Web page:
I have know Tom and Paul for many years and I was quite amazed at your insight into this complex and talented man called SPIEL. Your insight and use of words to describe this "gentle man" made me feel like I was sitting in the same room observing him and his works. He is quite an amazing soul and you captured him through your interview and words BEAUTIFULLY.........Loraine
We translated your article into Spanish and posted it on our website:
It is one of our favorites.
Just how poorly written can one article on Edward Curtis be? I thought "journalists" were supposed to check facts--perhaps when the paper is free the "journalist" isn't paid and therefore shouldn't be called a journalist? I can't hold Milteer to such a standard--although he gets a lot of it wrong as well. I can say that I'm unlikely to lend any of my Curtis photogravures or master-prints to his museum with his understanding of Curtis though I've done so for several other Colorado, Texas, and California museums.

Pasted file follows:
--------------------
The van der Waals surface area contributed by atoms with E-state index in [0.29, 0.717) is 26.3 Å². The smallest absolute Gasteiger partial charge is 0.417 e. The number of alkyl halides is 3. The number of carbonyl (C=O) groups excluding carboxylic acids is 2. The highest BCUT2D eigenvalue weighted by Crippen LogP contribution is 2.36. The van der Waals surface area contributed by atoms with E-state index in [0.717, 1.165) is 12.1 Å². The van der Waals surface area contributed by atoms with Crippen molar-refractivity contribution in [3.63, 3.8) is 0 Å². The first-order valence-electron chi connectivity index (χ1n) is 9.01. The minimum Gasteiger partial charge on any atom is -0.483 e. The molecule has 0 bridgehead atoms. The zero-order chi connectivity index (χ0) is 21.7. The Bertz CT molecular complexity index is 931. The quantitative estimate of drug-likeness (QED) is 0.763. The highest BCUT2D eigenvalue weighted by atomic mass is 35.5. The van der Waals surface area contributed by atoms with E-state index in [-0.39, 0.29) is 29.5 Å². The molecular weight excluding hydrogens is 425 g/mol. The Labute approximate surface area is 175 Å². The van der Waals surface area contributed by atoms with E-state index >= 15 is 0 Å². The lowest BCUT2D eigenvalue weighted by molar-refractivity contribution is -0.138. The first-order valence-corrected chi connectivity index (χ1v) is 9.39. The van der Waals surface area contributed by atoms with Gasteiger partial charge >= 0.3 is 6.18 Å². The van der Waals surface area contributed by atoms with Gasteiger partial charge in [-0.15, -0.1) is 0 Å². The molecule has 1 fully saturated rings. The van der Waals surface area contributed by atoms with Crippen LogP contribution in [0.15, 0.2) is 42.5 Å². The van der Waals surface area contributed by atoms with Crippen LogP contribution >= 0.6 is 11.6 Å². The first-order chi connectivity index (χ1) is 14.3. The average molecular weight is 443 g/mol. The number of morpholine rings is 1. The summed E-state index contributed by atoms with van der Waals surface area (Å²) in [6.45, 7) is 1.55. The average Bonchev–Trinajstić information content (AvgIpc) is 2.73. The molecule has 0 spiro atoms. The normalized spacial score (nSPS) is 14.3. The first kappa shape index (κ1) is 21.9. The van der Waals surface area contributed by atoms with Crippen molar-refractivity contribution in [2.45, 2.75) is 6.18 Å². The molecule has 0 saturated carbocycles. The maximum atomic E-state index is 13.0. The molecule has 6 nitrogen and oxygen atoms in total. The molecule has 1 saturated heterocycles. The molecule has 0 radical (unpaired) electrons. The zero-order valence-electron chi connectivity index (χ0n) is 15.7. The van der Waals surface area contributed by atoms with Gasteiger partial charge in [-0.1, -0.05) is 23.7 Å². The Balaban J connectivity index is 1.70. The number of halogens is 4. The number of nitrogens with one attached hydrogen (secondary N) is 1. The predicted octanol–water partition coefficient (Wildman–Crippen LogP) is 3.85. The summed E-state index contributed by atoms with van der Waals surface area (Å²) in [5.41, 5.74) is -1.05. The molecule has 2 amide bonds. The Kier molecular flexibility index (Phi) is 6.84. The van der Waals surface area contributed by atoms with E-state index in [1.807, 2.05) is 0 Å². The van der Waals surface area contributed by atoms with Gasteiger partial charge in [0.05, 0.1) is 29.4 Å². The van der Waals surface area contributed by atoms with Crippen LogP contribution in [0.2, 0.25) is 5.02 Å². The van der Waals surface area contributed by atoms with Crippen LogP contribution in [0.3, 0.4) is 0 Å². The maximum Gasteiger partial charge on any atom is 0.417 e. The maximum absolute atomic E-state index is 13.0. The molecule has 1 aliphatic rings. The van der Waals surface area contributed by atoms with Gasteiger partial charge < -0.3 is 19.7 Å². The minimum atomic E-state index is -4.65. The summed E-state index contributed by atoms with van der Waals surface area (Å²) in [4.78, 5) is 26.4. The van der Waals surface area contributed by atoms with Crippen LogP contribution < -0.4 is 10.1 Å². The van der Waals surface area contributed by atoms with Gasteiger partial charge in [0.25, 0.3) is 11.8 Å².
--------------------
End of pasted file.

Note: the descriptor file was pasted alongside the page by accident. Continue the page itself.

J.P. Morgan did not commission Curtis--although he and his foundation provided nearly half of the cost for the North American Indian (NAI). Edward Curtis was never given a timeline to complete the NAI--he thought he could do it in five more years when he got the fist installment from Morgan, but he'd been working on it for five years before he convinced Morgan to help. As to Curtis failing his "charge" well the NAI was his idea and his project and the only "charge" that he got from Morgan was to make it the highest quality book possible--I do not, nor do many others, believe that he failed in that charge.
Photogravures are not reproduced through etchings--it's too much to go into in this comment, but a simple bit of research with Google would solve that problem. Perhaps the writer is confusing using acid to etch the plate that's used to make the impression with an etching?